My Road to Worldcon 76. Part 3: ¿Qué es una Worldcon?
I figured that most of my readers are familiar with Worldcon, the World Science Fiction Convention. However, it was still a bit of a mystery to me on what to expect and how I would fit in. The 2018 iteration would be in San Jose, California, very near San Francisco. I’ve never been to either of these places and my Inner Wanderer started asking friends online for recommendations of things to do around the Bay Area. And by things to do I meant places I could eat. I’m a bit of a glutton.
I started researching more about the con and found out how it is a volunteer-based organization, made possible by their common love for science fiction. A fan convention by the fans for the fans. While living in Orange County, I had the chance to attend a couple of Comic-cons in San Diego and the Animexpo before it moved to Los Angeles. But the Worldcon was something different, it felt more personal. I pleasantly saw this firsthand during my time there.
The saying “It takes a village…” can be easily used to describe the efforts it took to plan and had things sorted out for my Worldcon debut. My eagerness made me jump for the opportunity but some aspects started to pop in my mind. What do I make?
I wanted a science fiction and fantasy angle but how do I develop it? Do I want plated food or self-serve? Can I go with something simple yet fulfilling? How do I not disappoint people? I can imagine we all deal with that last one A LOT.
After my trip to Japan, things started to get in high gear. I was included in an email chain among some of the persons involved with the reception. Facts started to pop from this conversations, thankfully answering some of my previous questions.
- Expected guests: 50 Mexicanx Recipients as well as 50+ people
- Venue: Large room at the San Jose Fairmont
- Dietary restrictions: None
- Cooking space: Christine “Doc” Doyle’s magnificent kitchen
- Budget: Open but no caviar filled lobsters with gold leaf and foie gras croutons on their expense!
I was still undecided on what to make that could be good for the event. Thankfully, something helped me figure it out.
On June 11th I had the chance to FINALLY meet John Picacio. He came to Austin as Robert C. Cargill was signing copies of his collection of short fiction “We Are Where The Nightmares Go” at Bookpeople, our local independent and awesome bookstore. John provided the cover art and they had a very interesting chat, sharing stories from their past, from their movie credits (Sinister, Doctor Strange) to their famed collaborations (Game of Thrones Calendar).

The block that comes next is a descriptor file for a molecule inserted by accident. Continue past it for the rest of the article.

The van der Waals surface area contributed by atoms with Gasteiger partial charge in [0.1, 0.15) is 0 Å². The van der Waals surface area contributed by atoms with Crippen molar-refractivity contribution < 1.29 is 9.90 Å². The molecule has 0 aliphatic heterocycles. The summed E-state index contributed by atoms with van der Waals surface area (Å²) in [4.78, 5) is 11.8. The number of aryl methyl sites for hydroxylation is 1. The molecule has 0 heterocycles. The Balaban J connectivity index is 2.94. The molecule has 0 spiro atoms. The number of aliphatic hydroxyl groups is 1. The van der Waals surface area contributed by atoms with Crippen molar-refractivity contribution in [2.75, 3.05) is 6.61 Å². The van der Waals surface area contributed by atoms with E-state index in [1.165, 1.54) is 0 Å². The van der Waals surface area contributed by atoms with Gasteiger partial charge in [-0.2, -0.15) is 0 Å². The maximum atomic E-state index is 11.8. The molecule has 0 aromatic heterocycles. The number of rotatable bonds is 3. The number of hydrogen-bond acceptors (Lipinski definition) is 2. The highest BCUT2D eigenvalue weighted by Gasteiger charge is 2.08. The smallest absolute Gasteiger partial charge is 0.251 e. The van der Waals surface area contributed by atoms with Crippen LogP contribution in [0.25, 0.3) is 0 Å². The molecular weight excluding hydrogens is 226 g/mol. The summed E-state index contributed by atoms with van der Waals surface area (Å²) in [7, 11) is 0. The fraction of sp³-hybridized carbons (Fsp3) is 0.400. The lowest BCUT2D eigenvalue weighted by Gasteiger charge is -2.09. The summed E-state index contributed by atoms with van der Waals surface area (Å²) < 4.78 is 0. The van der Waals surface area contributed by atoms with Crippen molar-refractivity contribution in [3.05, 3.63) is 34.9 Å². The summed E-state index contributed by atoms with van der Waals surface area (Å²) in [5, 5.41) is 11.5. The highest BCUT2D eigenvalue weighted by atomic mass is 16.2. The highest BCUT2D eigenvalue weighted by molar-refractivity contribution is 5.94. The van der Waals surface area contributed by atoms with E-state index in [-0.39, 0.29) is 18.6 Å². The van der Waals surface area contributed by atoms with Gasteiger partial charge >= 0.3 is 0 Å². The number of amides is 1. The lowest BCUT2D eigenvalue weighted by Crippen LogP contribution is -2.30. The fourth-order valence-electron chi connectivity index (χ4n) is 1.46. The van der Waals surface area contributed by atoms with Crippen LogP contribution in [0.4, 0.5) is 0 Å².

It was great to finally meet John. I waited until everyone had their copies signed and timidly approached the table. My shyness disappeared when I saw John and immediately recognized me. “I’m so glad to finally meet you, brother!” He said effusively. I still get a chill whenever I think about this first encounter, as his energy and kindness was palpable. He was REALLY glad to see me. Heartwarming doesn’t even start to describe it. He introduced me to Robert, who I had briefly met during the Austin premiere of Doctor Strange, where he had a brief Q&A at the end. We chatted about the Mexicanx Initiative and the fortunate circumstances that led me to meeting Jodorowski in Paris.
Once I got some one-on-one time with John, I shared some of my initial ideas for the event, my sci-fi spin and some thoughts about what could appeal to everyone. He might have noticed me rambling/freaking out because he calmly said “Do something you feel comfortable. I trust your skills and play to your strengths. I know you will do great.”
And like that, my initial fears subsided. He also shared finger food would be a good idea, something that could be easily enjoyed and without too much fuzz. The wheels in my brain started turning.
I started thinking something showing my traditions as well as the new lessons I’ve learnt in the US. The choice was simple: gorditas, a Mexican specialty of stuffed fried masa dough. I opted for a smaller version of these, around the size of a mason jar mouth. There would be two versions, one for meat eaters, another one for vegans. The meat option would be filled with carnitas estilo Michoacan, using my grandmother’s recipe but adapting it to a modern technique called sous vide. With it you cook the food at a constant temperature to assure more tender and intense flavors. The vegan version would be vegan carnitas, made with mushrooms, using sous vide too.
Now, the science fiction angle. The easiest way would be playing with my specialty: salsas. I opted for making 7 salsas, each spicier than the previous one. The first one that came to my mind was Soylent Verde, because it was an easy pun. My dear Aussie friend Paul CZ came up with a couple of the other names: Picard de Gallo — Make It Salsa happened while eating BBQ, while Obi Juan Chipotle was sent over Messenger later that same day.
The Melange/Spice/Blue Salsa would need some experimentation with new ingredients, modernist cuisine techniques and hot peppers. Just what I love. Tears in the Rain was suggested by John through the email chain with the planning group. Dracarys, named after the fire spewed by the dragons in Game of Thrones would be the spiciest one as a local farmer grew a test batch of Carolina Reapers, the hottest pepper ever created. She saved me 4. Mischievous glee crossed my face when I received the piquant bounty. The name was kindly suggested by my friend Stacy, as she is a better expert on Game of Thrones lore than I’ll ever be.
My friend Paul was also very reassuring. “Everyone wants to see you succeed,” he told me, during that BBQ friend-date. Simple, yet effective. I felt how parts of my impostor syndrome were melting away.
Things were moving along nicely. I had a menu in my mind and some Mexperiments coming soon. Next step: the kitchen lab!